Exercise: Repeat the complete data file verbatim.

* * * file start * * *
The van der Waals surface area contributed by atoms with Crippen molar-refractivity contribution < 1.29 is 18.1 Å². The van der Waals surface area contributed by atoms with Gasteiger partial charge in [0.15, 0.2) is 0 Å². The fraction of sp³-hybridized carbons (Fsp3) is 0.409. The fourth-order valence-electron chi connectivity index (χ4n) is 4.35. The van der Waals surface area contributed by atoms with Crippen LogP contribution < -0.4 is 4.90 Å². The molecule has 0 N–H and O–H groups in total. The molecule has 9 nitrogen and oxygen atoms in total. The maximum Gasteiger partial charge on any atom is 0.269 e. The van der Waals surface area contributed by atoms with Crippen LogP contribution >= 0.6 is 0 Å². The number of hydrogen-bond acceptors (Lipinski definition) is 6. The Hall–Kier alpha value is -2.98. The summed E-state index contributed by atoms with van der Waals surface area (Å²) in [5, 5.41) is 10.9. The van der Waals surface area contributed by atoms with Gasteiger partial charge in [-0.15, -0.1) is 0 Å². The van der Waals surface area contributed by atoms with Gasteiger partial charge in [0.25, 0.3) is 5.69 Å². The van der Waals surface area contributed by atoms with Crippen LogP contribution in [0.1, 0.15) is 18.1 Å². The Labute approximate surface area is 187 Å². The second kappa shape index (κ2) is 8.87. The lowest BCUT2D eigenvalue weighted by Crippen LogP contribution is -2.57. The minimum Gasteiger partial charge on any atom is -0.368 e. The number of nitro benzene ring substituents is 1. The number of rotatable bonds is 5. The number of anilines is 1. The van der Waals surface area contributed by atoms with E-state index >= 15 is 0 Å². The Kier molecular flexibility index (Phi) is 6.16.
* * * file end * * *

The van der Waals surface area contributed by atoms with Crippen molar-refractivity contribution < 1.29 is 18.1 Å². The van der Waals surface area contributed by atoms with Gasteiger partial charge in [0.15, 0.2) is 0 Å². The fraction of sp³-hybridized carbons (Fsp3) is 0.409. The fourth-order valence-electron chi connectivity index (χ4n) is 4.35. The van der Waals surface area contributed by atoms with Crippen LogP contribution < -0.4 is 4.90 Å². The molecule has 0 N–H and O–H groups in total. The molecule has 9 nitrogen and oxygen atoms in total. The maximum Gasteiger partial charge on any atom is 0.269 e. The van der Waals surface area contributed by atoms with Crippen LogP contribution >= 0.6 is 0 Å². The number of hydrogen-bond acceptors (Lipinski definition) is 6. The Hall–Kier alpha value is -2.98. The summed E-state index contributed by atoms with van der Waals surface area (Å²) in [5, 5.41) is 10.9. The van der Waals surface area contributed by atoms with Gasteiger partial charge in [-0.15, -0.1) is 0 Å². The van der Waals surface area contributed by atoms with Gasteiger partial charge in [0.25, 0.3) is 5.69 Å². The van der Waals surface area contributed by atoms with Crippen LogP contribution in [0.1, 0.15) is 18.1 Å². The Labute approximate surface area is 187 Å². The second kappa shape index (κ2) is 8.87. The lowest BCUT2D eigenvalue weighted by Crippen LogP contribution is -2.57. The minimum Gasteiger partial charge on any atom is -0.368 e. The number of nitro benzene ring substituents is 1. The number of rotatable bonds is 5. The number of anilines is 1. The van der Waals surface area contributed by atoms with E-state index >= 15 is 0 Å². The Kier molecular flexibility index (Phi) is 6.16.